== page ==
Tools to regulate the pace and location of growth are also tools to limit pressure on water supplies. Pitkin County has a growth management quota system, which establishes a set number of development permits on a competitive basis, while the Town of Eagle uses an urban growth boundary to control density and the location of new growth.

In addition to ensuring the long-term reliability of their water supplies, local governments use various tools to protect habitat along stream banks and water quality in streams. The Town of Eagle’s Brush Creek Management Plan identifies values that should be protected in the stream corridor and then requires any new development to protect those values in order to receive permits. Pitkin County limits which portions of a property can be developed and landscaped in order to protect its stream banks, while annexation to the Town of Winter Park generally requires Town ownership of the river corridor. Several local governments have also invested substantial funds in stream restoration projects.

Ultimately, the workshop participants agreed that local governments have the tools to ensure that new growth doesn’t outstrip water supplies. They also agreed that water conservation targets should be incorporated into land-use plans, but were wary of any state mandate regarding what such targets should be or how they should be reached. The report states that all workshop participants agreed that the dialogue on the intersection between land-use planning and water conservation should continue.

What do you think? To communicate your opinion to the Water Center at Colorado Mesa University and water planners at the state and local levels, take a brief survey here: http://www.surveymonkey.com/s/Water-land.

More conservation coverage here.

“Western Views” — news from Western Resource Advocates is hot off the presses

Yampa/White/Green/North Platte river basins via the Colorado Geological Survey
Yampa/White/Green/North Platte river basins via the Colorado Geological Survey

Click here to read the newsletter. Here’s an excerpt:

Earlier this month, Bart Miller, Water Program Director, joined a group of more than 20 national and local conservationists, water policy stakeholders, and other river advocates on a four-day raft trip through Yampa Canyon and Dinosaur National Monument as part of the Yampa River Awareness Project (YRAP).

Some YRAP participants did a fly-over of the Yampa Valley and Yampa Canyon to see the river and landscape from the air. Then the entire group spent the next four days floating down the 71-mile stretch of river from Deerlodge Park (west of the town of Maybell) to the Split Mountain Boat Ramp in Utah.

The trip was fun and informative. Rafts and kayaks crashed through waves at a whopping 20,000 cubic feet per second while the group learned about the Canyon’s geology, history, recreation, and habitat value for endangered fish. Discussions took place on potential threats to the river and how best to preserve the flows and integrity of the river’s bio-diversity and many other values. Each participant left with a better understanding of what needs to be done to preserve the Yampa and his/her personal role in that effort.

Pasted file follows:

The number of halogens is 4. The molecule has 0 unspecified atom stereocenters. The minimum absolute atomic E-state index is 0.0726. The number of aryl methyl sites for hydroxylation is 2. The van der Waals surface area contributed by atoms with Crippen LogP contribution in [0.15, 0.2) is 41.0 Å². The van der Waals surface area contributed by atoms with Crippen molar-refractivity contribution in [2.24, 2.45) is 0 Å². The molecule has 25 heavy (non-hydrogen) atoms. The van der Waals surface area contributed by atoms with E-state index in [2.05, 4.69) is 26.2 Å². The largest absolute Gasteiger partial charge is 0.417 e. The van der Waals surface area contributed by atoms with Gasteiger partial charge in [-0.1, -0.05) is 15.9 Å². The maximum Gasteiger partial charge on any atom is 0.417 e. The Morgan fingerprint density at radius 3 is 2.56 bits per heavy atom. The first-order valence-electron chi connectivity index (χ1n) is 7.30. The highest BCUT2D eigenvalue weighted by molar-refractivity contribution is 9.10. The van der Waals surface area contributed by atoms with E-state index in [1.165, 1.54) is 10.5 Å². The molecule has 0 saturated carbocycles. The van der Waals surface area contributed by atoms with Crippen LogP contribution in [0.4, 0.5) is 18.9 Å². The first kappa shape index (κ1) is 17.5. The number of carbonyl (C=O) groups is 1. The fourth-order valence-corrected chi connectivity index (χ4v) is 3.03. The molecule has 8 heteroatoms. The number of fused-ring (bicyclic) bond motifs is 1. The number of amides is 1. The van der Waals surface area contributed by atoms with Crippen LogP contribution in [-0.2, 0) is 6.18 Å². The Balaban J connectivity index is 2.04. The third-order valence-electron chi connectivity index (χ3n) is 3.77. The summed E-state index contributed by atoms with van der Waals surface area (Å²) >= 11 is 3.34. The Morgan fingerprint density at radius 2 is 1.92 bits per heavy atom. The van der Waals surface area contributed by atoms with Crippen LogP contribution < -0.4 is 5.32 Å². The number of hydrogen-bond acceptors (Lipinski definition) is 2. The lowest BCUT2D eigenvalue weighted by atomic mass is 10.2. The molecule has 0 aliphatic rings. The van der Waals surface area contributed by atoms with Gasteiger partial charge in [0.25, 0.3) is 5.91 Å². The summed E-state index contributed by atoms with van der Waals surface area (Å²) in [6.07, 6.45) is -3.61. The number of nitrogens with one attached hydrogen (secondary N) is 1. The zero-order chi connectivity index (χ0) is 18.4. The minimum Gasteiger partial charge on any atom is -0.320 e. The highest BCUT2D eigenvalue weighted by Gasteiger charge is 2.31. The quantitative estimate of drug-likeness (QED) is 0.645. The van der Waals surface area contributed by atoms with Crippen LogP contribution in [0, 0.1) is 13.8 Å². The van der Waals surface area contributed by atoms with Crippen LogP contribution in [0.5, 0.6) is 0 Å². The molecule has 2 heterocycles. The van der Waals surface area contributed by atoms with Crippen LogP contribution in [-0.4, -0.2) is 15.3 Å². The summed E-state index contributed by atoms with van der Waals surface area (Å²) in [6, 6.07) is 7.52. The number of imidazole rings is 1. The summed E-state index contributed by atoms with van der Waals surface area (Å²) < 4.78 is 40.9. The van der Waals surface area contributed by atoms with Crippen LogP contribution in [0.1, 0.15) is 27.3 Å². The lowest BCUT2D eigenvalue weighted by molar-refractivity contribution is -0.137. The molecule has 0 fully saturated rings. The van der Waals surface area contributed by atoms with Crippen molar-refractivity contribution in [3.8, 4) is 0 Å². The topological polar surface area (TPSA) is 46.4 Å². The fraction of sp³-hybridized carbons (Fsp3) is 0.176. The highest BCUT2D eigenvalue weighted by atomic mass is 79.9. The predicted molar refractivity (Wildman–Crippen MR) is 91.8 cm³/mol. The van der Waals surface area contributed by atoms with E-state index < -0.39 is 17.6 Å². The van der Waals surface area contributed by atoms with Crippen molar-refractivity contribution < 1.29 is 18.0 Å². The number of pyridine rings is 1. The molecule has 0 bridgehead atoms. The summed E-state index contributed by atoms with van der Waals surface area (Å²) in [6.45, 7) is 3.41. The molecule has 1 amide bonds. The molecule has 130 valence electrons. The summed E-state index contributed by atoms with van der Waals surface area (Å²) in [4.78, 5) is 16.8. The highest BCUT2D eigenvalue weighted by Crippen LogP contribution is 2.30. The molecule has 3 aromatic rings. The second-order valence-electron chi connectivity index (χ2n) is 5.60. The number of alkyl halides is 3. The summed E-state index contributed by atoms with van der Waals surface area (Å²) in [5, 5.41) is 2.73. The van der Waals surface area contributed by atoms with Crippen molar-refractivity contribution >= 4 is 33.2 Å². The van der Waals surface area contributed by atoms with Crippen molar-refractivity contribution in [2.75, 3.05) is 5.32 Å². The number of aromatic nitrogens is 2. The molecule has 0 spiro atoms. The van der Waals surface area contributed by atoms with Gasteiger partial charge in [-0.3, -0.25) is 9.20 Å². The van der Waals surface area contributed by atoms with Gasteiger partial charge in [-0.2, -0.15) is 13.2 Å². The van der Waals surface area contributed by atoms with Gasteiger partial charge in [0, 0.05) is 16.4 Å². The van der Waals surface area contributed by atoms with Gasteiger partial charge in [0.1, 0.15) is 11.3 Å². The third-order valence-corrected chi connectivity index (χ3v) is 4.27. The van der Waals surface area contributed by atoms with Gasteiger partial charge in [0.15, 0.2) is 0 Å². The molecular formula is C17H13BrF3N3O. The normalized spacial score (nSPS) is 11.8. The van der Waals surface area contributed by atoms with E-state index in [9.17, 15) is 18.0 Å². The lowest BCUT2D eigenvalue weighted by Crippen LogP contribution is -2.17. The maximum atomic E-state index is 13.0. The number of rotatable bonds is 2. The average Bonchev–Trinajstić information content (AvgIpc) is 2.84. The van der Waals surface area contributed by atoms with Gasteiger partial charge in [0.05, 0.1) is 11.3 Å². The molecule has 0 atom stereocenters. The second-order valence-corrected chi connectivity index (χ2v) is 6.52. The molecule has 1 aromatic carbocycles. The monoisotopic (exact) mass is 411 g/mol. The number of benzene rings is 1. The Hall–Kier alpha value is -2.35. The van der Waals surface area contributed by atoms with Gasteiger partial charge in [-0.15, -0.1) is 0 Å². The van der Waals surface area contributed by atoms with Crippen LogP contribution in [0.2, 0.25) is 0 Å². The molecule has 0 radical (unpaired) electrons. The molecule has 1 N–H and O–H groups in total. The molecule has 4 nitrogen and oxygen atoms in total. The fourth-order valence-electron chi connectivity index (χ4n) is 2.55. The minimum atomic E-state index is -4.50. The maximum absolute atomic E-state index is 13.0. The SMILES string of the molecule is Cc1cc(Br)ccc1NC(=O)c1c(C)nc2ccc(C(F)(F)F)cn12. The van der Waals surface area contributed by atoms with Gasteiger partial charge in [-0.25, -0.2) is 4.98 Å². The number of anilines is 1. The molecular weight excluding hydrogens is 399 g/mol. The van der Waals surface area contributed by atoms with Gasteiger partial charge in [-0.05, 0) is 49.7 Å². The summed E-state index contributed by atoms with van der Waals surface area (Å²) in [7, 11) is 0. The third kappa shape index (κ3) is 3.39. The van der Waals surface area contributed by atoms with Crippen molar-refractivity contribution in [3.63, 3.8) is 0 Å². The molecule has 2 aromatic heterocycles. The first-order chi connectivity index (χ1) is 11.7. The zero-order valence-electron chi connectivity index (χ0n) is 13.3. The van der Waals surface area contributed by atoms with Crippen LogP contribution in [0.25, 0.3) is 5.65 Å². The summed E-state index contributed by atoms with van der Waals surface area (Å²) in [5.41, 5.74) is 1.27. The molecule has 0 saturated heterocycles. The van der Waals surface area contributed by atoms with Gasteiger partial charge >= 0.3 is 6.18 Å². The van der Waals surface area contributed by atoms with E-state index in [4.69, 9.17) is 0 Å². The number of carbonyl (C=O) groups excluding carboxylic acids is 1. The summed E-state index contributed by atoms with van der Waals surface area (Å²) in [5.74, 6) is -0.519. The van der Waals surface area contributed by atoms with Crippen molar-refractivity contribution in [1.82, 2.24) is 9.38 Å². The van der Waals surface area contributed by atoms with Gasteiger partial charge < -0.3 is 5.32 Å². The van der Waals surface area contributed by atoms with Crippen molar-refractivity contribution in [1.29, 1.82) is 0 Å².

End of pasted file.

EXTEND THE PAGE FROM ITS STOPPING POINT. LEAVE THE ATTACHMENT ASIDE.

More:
Bart’s take-homes included the benefits of: better aligning recreational and agricultural interests at the local level; creating an update to the management plan for the Yampa’s resource values; and spreading the word on the Yampa River’s unique and irreplaceable bio-diversity.

More Yampa River Basin coverage here.

Reducing the Impact of Stormwater Challenges — Nancy Stoner

From the Environmental Protection Agency (Nancy Stoner):

Stormwater pollution is a dilemma all across the country – even in beautiful mountain towns like Aspen, Colorado. Pollutants such as oils, fertilizer, and sediment from the steep mountains that tower over the town, can be carried via stormwater and snowmelt and deposited into waterways like the Roaring Fork River. This has a huge impact on the ecosystem.

Last month, I toured the Jennie Adair wetlands, a bio-engineered detention area designed to passively treat stormwater runoff in Aspen. I saw firsthand how the city is working to deal with its stormwater challenges. Before this project, stormwater did not drain to a water treatment facility. It used to flow directly into the Roaring Fork River and other water bodies within the city limits, having significant impacts on the water quality.

To reduce this impact, Aspen designed a passive stormwater treatment facility that also serves as an attractive and natural looking feature in a beautiful park that is dedicated to the memory of John Denver. The innovative and beautiful design uses boulders and large rocks that were naturally present on site, to shape the channel that carries runoff from the roads and from a vault into the detention pond where sediment and other pollutants settle out. On the other side of the pond, the water comes out crystal clear and drains right into the Roaring Fork River.

I was impressed by the use of green infrastructure to improve water quality and that they made such a beautiful public park out of it and did so voluntarily. This is a town that is dedicated to clean water. The people of Aspen should be proud.